Sergaent, Marshal and King: Jean Baptiste Bernadotte, 1763-1844, Part I

Harold Kurtz introduces one of the French Republic's most successful commanders, who kept his independence in relation to Napoleon and was adopted King of Sweden.

Bernadotte, alone among the marshals of the Empire, was a man of independent political means. He survived Napoleon’s abdication and fall as his own master, which again distinguishes him from his former colleagues who were obliged to serve Napoleon’s Most Christian successors in various capacities—Gouvion St. Cyr and Victor at the War Ministry, Marmont in the maison militaire—unless indeed they had been sacrificed to the vindictive policies of 1815 like Murat, Ney, Brune.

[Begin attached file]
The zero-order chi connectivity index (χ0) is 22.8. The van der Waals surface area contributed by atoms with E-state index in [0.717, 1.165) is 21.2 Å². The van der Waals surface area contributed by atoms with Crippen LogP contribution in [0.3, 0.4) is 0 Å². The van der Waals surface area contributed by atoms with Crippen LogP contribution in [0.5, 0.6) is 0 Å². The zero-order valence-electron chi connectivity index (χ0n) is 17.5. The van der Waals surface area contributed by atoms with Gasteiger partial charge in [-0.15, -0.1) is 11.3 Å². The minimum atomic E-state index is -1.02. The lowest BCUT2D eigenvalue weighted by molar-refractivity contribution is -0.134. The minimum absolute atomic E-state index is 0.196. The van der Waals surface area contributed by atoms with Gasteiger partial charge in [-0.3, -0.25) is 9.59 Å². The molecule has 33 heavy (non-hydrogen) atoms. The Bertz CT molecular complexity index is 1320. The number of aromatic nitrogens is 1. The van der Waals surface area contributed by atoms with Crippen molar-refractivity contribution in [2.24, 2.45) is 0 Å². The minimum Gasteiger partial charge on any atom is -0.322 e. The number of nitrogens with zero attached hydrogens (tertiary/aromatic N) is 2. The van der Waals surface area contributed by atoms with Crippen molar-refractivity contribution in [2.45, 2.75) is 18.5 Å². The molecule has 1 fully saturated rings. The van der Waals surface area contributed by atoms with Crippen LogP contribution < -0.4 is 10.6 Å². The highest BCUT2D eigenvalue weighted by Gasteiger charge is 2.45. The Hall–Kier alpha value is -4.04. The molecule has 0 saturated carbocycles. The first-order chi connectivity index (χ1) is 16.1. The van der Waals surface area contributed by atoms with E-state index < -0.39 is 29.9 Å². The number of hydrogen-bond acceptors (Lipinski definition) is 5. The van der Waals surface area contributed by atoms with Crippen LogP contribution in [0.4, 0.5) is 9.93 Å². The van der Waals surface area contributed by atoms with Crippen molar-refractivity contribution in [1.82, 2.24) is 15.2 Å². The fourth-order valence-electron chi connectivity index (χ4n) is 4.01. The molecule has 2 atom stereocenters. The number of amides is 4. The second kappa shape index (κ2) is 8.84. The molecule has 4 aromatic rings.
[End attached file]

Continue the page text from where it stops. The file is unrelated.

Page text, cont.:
The majority died in resentful obscurity—Massena, Macdonald, Augereau, Oudinot, Davout—while two, Mortier and the weathercock Soult, achieved new careers under the July Monarchy.1 Only Bernadotte, elected Crown Prince of Sweden in 1810—he became King in 1818—was spared the dilemma that faced the Marshals when in 1814 the French Senate decreed Napoleon’s overthrow and the Allied Sovereigns coupled promises of further employment with demands for immediate public submission to the brothers of Louis XVI.

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